601 Commando Company

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601 Commando Company
Compañía de Comandos 601
Active 1978 - 1982
1982 - present (current form)
Country  Argentina
Branch Ejercito Argentino Escudo.pngArgentine Army
Type Special Forces
Role Special Reconnaissance
Light Infantry
Air Assault
Airborne Operations
Size Company
Part of Special Operations Forces Group
Garrison/HQ Campo de Mayo, Buenos Aires
Motto(s) "Pugna usque ad mortem pro veritatem"
Engagements Operativo Independencia
Falklands War
Tablada
Commanders
Notable
commanders
Lt.Col. Mohamed Alí Seineldín
Maj. Mario Castagneto


The 601 Commando Company (Spanish: Compañía de Comandos 601) is a special operations unit of the Argentine Army.

History[edit]

Created on 5 January 1982. It was based on the original "Equipo Especial Halcón 8" created by Lt. Colonel Mohamed Alí Seineldín in 1978.

Falkland War[edit]

The commander of this unit in the Falklands War (Spanish: Guerra de las Malvinas) was 34-year-old Major Mario Castagneto. The Company was divided in three assault sections. The 1st Assault Section under Lieutenant Sergio Fernández shot down a RAF Harrier GR3 piloted by Lieutenant William Glover at Port Howard and damaged a RN Sea Harrier FRS2 piloted by Lieutenant Steve Thomas, with shoulder-launched Blowpipe surface-to-air missiles on 21 May 1982.

On the night of 6/7 June, Captain Rubén Teófilo Figueroa's 3rd Assault Section attacked the British patrol base near Murrell Bridge, northwest of Stanley, which was manned by Sergeant Ian Addle's patrol from Captain Matthew Selfridge's D Company of the 3rd Battalion of the Parachute Regiment, at the approximated position 51°39′25″S 57°55′11″W / 51.65694°S 57.91972°W / -51.65694; -57.91972. After a gun-battle lasting some 40 minutes,[1] the British abandoned the outpost under heavy mortar fire, leaving behind much of their equipment. The outcome of this engagement compelled the British to set patrol bases closer to their own lines.[2]

According to the British version of events:

On 6 June two patrols under Corporals Brown and Haddon rendezvoused 200 yards north of the Murrell Bridge and observed an enemy patrol crossing the skyline to the east of the river (...) They were forced to evacuate their position rapidly, leaving behind their packs and radio, but succeeded in withdrawing without suffering any casualties. The location was checked on the evening of 8 June by another patrol, but there was no sign of the packs or radio, which meant the battalion's radio net could have been compromised.[3]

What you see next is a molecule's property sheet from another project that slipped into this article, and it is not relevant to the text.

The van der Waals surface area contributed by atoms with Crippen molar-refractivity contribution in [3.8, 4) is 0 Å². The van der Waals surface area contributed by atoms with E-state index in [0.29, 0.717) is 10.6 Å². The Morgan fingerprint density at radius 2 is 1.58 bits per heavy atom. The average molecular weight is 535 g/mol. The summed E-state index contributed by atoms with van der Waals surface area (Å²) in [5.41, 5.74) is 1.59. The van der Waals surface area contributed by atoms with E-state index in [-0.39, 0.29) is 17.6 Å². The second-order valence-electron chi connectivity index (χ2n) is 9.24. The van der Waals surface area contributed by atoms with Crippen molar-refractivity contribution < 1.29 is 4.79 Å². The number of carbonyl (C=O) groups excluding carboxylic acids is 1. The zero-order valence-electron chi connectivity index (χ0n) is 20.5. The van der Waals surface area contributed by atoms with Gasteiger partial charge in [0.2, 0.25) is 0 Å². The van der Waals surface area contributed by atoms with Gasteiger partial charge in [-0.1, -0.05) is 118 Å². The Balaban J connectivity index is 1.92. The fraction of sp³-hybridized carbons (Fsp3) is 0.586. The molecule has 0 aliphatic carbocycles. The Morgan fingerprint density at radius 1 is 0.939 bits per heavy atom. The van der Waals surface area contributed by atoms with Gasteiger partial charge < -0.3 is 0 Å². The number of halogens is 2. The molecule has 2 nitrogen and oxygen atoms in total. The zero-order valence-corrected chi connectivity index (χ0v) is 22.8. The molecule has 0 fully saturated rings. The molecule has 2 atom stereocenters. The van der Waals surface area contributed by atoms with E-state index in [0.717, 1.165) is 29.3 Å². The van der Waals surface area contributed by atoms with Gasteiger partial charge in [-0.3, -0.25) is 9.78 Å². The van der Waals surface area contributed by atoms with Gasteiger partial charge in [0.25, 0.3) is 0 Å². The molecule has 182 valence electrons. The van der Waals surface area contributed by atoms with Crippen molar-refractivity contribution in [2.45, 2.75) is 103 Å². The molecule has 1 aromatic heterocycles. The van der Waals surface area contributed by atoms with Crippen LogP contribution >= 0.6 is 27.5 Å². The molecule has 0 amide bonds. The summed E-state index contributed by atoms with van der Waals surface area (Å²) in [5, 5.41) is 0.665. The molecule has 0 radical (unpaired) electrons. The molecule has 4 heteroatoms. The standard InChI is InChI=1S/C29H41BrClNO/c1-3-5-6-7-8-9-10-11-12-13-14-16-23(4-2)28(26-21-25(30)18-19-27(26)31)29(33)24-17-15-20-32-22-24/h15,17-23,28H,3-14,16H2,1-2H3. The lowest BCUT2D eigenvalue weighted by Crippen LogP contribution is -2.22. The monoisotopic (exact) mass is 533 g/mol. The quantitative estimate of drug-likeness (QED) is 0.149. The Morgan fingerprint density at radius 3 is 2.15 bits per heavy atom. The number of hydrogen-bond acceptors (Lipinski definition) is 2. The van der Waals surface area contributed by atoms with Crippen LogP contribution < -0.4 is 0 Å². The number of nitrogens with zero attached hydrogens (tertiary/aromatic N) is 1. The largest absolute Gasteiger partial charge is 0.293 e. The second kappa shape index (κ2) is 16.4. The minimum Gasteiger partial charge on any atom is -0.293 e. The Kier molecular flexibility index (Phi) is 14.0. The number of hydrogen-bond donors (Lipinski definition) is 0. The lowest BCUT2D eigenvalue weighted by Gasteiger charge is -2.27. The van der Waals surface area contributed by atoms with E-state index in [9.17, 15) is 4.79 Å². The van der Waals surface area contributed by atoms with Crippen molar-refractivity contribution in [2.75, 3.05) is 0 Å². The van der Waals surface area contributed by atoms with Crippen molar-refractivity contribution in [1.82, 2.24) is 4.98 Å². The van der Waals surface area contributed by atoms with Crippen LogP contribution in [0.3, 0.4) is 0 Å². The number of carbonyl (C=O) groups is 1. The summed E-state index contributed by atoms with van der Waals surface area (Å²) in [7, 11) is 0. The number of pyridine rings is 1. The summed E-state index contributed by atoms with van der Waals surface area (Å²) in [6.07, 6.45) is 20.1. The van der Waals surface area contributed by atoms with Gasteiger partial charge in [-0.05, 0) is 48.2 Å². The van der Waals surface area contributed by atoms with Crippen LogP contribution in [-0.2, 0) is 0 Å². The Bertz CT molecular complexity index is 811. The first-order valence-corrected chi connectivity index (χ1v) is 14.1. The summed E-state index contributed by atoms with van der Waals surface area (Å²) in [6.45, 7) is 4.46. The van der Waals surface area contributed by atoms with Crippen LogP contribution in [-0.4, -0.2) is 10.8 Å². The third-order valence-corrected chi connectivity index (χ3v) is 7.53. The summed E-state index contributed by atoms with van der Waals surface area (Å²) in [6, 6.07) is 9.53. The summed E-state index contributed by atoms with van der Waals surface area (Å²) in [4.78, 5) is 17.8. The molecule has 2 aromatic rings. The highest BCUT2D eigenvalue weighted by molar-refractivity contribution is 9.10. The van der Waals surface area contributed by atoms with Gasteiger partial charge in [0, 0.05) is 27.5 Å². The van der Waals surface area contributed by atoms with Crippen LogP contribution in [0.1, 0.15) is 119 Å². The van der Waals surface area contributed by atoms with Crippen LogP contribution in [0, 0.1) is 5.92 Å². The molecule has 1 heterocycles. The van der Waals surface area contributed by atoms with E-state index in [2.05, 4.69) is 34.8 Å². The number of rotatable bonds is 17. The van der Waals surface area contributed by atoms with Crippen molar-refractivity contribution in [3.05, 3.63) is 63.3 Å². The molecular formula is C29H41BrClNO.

Private Colin Charlton from Corporal Peter Higg's patrol recalls:

We nearly got hit by their mortars. All we heard was 'pop, pop, pop'. The mortar shells landed either side of Colin and Paul’s patrol, close enough to kill or injure the men in other circumstances. We saw the shells land but the peat absorbed the impact. Had it been concrete, there would have been a lot of debris.[4]

On 10 June, a patrol under Lieutenant José Martiniano Duarte from the 1st Assault Section bumped into part of Captain Gavin Hamilton's 19 Mountain Troop, D Squadron, 22nd Special Air Service Regiment. The SAS observation post on Many Branch Ridge on West Falkland split into two pairs. Captain Hamilton and his signaller, Corporal Charlie Fonseca, covered the escape of the second pair, but Hamilton was killed and Fonseca captured.

Battle of La Tablada Barracks[edit]

In late January 1989, heavily armed leftist guerrillas from the All For The Fatherland Movement (Movimiento Todos Por La Patria or MTP) captured the 3rd Mechanized Infantry Regiment Barracks in the La Tablada suburb of Buenos Aires. In the ensuing 1989 attack on La Tablada barracks, 601 Commando Company helped recover the barracks in Close quarters combat, but lost two killed, Lieutenant Ricardo Alberto Rolón and Sergeant Ramón Wladimir Orué in the process.

21st century[edit]

The company is based on Campo de Mayo, Buenos Aires Province and is under the command of the Rapid Deployment Force as part of the Special Operations Forces Group.

Unit insignia[edit]

The members of the unit wear green berets with unit badges.

Equipment[edit]

Comando armed with Colt submachine gun
Name Origin Type
Browning Hi-Power  Belgium Pistol
FMK-3  Argentina Submachine gun
Colt 9mm SMG  United States Submachine gun
M4 carbine  United States Assault rifle
Steyr AUG  Austria Assault rifle
FN FAL  Belgium Assault rifle
Mossberg 500  United States Shotgun
FN MAG  Belgium Machine gun
M24 Sniper Weapon System  United States Sniper rifle
CZ 750 S1 M1  Czech Republic Sniper rifle
Steyr HS .50 M1  Austria Sniper rifle
M203  United States Grenade launcher
AT4  Sweden Rocket launcher

See also[edit]

Notes[edit]

  1. ^ Malvinas: La Defensa de Puerto Argentino, Oscar L. Jofre & Felix R. Aguiar, p. 189, Editorial Sudamericana, 1987 (in Spanish)
  2. ^ Murrel Bridge
  3. ^ Task force: the illustrated history of the Falklands War, David Reynolds, p. 179, Sutton, 2002
  4. ^ Sunderland Falklands veterans remember the Battle of Mount Longdon

External links[edit]